With continued advances in technology, the library could now also offer its customers the ability to save data to USB keys/memory sticks, burn CDs and store personal documents on the Town's servers. To manage the growing number of customers using the library's technology and computer services, it became necessary to implement a type of computer booking software called NetLoan Pro. Oakville Public Library was the first public library in Canada to take these measures.

In 2006, wireless internet access became available to the public at all OPL branches, and now, five years later, this service continues to increase in popularity.

In 2007, a text only version of OPL's website was introduced as part of the library's Special Needs Service, rendering web pages easier to interpret by screen readers used by the visually impaired.

It was during this same year that OPL, along with its Halton partners, launched the Oakville Images database -- a collection of photographs, images, newspaper clippings and other historical documents from the Oakville Collection, the Town of Oakville Archives, local historical societies, Appleby College and personal collections of Oakville residents. Customers who did not have access to a personal computer or scanner, but who wished to preserve old photographs and documents of sentimental or historical value, were encouraged to come out to one of the library's scanning days. Customers were assisted in scanning their images which were then uploaded to the Oakville Images database in an effort to promote digital preservation. Oakville Images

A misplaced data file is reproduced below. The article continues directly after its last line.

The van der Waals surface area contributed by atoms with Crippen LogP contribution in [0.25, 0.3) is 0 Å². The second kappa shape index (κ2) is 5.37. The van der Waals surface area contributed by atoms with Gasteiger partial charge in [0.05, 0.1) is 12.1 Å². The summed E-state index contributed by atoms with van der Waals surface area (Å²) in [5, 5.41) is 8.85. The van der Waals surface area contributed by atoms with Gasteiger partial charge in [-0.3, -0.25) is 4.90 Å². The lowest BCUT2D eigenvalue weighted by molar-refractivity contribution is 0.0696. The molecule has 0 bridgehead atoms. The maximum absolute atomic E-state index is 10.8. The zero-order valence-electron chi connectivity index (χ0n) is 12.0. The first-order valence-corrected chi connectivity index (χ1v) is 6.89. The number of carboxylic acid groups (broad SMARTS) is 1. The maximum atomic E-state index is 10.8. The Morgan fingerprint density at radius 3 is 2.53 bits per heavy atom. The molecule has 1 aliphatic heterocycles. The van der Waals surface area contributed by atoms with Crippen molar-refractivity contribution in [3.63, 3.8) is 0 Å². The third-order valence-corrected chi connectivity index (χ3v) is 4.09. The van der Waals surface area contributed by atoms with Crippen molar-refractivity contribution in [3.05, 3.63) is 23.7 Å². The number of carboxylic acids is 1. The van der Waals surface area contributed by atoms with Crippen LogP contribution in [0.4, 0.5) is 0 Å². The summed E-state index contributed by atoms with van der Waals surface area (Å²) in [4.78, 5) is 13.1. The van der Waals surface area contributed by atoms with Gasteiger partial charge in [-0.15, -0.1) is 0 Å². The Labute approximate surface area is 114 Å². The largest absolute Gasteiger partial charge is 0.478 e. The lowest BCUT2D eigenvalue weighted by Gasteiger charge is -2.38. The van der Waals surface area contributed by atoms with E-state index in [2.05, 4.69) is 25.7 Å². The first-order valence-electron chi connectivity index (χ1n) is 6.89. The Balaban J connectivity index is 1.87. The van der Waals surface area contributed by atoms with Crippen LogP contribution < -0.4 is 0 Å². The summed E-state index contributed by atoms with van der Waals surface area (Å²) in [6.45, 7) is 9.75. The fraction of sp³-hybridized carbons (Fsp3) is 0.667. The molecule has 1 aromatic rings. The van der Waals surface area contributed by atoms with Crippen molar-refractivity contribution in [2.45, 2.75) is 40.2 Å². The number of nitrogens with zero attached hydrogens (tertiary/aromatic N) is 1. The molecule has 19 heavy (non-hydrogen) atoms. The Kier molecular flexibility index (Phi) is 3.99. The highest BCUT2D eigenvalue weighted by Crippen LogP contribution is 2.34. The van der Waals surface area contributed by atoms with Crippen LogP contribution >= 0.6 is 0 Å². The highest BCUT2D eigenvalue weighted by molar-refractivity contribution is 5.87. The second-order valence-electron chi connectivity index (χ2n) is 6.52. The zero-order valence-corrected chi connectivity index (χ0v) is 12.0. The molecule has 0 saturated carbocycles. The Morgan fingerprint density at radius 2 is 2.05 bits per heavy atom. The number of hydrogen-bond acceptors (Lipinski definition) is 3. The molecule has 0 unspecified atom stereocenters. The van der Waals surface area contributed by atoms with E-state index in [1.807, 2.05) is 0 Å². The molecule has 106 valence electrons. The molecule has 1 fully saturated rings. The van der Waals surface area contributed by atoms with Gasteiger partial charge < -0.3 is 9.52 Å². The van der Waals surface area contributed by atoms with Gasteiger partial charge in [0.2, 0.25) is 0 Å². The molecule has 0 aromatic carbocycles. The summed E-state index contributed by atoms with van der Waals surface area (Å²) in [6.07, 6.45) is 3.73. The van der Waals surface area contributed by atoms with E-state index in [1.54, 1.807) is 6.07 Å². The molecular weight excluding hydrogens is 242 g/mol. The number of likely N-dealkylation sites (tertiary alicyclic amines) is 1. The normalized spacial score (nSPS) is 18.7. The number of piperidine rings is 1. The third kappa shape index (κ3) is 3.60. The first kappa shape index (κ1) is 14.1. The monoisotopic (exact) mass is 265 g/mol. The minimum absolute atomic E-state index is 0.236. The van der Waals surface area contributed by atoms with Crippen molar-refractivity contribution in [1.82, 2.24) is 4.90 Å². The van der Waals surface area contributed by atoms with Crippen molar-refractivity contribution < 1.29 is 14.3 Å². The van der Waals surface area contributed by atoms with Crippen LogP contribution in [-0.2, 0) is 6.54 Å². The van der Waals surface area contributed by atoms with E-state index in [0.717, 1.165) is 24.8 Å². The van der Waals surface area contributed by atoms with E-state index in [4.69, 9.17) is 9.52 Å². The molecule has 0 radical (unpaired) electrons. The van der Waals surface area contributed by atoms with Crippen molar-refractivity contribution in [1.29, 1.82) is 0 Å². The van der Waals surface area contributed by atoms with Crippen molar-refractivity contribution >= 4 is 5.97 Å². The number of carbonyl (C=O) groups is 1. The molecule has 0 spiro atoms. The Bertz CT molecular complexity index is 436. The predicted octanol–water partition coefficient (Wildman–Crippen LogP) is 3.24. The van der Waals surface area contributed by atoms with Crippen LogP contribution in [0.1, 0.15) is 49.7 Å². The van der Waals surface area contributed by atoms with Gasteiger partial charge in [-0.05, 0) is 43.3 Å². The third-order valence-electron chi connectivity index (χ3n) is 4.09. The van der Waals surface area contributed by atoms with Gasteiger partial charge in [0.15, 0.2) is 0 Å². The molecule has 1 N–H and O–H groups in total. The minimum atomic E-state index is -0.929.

On July 15th, 2008, OPL launched its new combined website and online catalogue through BiblioCommons. With this exciting new addition, patrons were soon searching for materials, placing holds, rating books and creating lists of materials they had read, and ones they wished to read in the future, all online!

In addition to all of the technological advancements that the Oakville Public Library has been involved with throughout its history, patrons can now be kept up to date with the latest library news by following OPL on Facebook and Twitter.

The library has proven to be a highly valued and integral part of the community of Oakville. From its humble beginnings, the library has grown alongside the development of the Town - adding more resources to its collection and increasing its membership - all the while providing a welcoming and supportive environment for young and old alike. With its strong focus on community service, children's programming, technology and multicultural resources, OPL is working to build a strong community and fostering the joy of reading and learning for all ages.

Information on this page is credited to the Oakville Public Library, and to: Alton, Karen. "From books to CD-Roms, a lot has happened in 100 years." The Oakville Beaver 7 Jun 1995: p.25. Print.